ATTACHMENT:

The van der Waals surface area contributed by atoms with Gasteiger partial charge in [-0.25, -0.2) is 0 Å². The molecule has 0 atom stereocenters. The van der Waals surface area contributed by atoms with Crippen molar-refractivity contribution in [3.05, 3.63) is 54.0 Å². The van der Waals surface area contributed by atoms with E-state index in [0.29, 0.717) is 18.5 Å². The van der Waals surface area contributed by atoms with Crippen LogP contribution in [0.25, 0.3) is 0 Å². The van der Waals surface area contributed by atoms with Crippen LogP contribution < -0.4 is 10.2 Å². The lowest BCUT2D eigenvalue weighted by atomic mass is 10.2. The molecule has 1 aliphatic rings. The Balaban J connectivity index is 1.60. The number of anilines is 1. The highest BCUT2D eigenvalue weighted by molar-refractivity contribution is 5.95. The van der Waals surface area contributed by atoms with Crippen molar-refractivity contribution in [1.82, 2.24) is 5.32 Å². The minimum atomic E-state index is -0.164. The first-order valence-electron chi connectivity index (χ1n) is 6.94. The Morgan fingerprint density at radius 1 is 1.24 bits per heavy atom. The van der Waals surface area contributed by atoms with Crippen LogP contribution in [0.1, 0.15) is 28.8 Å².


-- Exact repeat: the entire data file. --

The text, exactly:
The van der Waals surface area contributed by atoms with Gasteiger partial charge in [-0.25, -0.2) is 0 Å². The molecule has 0 atom stereocenters. The van der Waals surface area contributed by atoms with Crippen molar-refractivity contribution in [3.05, 3.63) is 54.0 Å². The van der Waals surface area contributed by atoms with E-state index in [0.29, 0.717) is 18.5 Å². The van der Waals surface area contributed by atoms with Crippen LogP contribution in [0.25, 0.3) is 0 Å². The van der Waals surface area contributed by atoms with Crippen LogP contribution < -0.4 is 10.2 Å². The lowest BCUT2D eigenvalue weighted by atomic mass is 10.2. The molecule has 1 aliphatic rings. The Balaban J connectivity index is 1.60. The number of anilines is 1. The highest BCUT2D eigenvalue weighted by molar-refractivity contribution is 5.95. The van der Waals surface area contributed by atoms with Crippen molar-refractivity contribution in [1.82, 2.24) is 5.32 Å². The minimum atomic E-state index is -0.164. The first-order valence-electron chi connectivity index (χ1n) is 6.94. The Morgan fingerprint density at radius 1 is 1.24 bits per heavy atom. The van der Waals surface area contributed by atoms with Crippen LogP contribution in [0.1, 0.15) is 28.8 Å².